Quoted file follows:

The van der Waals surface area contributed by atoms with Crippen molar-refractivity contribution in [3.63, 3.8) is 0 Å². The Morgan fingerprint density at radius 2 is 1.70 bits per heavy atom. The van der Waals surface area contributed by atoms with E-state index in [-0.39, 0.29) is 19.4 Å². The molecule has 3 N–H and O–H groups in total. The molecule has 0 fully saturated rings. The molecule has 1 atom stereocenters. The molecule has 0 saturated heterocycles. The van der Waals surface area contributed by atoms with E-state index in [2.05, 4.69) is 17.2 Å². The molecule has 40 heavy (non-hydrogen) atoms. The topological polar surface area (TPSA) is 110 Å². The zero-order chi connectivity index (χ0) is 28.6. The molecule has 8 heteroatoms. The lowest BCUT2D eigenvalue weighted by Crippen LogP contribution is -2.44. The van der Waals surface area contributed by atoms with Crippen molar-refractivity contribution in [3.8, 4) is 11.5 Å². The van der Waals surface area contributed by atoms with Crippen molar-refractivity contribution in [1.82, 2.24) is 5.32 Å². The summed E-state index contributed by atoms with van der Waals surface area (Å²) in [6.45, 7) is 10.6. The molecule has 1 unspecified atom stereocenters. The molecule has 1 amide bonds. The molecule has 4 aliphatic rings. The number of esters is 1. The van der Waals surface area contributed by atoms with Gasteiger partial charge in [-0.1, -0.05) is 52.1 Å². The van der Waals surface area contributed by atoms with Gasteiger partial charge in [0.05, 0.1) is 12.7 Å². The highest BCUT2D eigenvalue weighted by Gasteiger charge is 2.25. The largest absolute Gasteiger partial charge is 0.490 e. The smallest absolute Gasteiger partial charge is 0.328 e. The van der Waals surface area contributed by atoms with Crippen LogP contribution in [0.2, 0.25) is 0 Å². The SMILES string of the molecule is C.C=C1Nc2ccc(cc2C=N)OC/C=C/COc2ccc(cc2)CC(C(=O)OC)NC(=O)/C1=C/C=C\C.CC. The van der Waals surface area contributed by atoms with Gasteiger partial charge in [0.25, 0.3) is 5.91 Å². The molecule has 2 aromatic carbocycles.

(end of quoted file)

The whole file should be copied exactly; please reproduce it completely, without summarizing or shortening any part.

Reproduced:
The van der Waals surface area contributed by atoms with Crippen molar-refractivity contribution in [3.63, 3.8) is 0 Å². The Morgan fingerprint density at radius 2 is 1.70 bits per heavy atom. The van der Waals surface area contributed by atoms with E-state index in [-0.39, 0.29) is 19.4 Å². The molecule has 3 N–H and O–H groups in total. The molecule has 0 fully saturated rings. The molecule has 1 atom stereocenters. The molecule has 0 saturated heterocycles. The van der Waals surface area contributed by atoms with E-state index in [2.05, 4.69) is 17.2 Å². The molecule has 40 heavy (non-hydrogen) atoms. The topological polar surface area (TPSA) is 110 Å². The zero-order chi connectivity index (χ0) is 28.6. The molecule has 8 heteroatoms. The lowest BCUT2D eigenvalue weighted by Crippen LogP contribution is -2.44. The van der Waals surface area contributed by atoms with Crippen molar-refractivity contribution in [3.8, 4) is 11.5 Å². The van der Waals surface area contributed by atoms with Crippen molar-refractivity contribution in [1.82, 2.24) is 5.32 Å². The summed E-state index contributed by atoms with van der Waals surface area (Å²) in [6.45, 7) is 10.6. The molecule has 1 unspecified atom stereocenters. The molecule has 1 amide bonds. The molecule has 4 aliphatic rings. The number of esters is 1. The van der Waals surface area contributed by atoms with Gasteiger partial charge in [-0.1, -0.05) is 52.1 Å². The van der Waals surface area contributed by atoms with Gasteiger partial charge in [0.05, 0.1) is 12.7 Å². The highest BCUT2D eigenvalue weighted by Gasteiger charge is 2.25. The largest absolute Gasteiger partial charge is 0.490 e. The smallest absolute Gasteiger partial charge is 0.328 e. The van der Waals surface area contributed by atoms with Crippen LogP contribution in [0.2, 0.25) is 0 Å². The SMILES string of the molecule is C.C=C1Nc2ccc(cc2C=N)OC/C=C/COc2ccc(cc2)CC(C(=O)OC)NC(=O)/C1=C/C=C\C.CC. The van der Waals surface area contributed by atoms with Gasteiger partial charge in [0.25, 0.3) is 5.91 Å². The molecule has 2 aromatic carbocycles.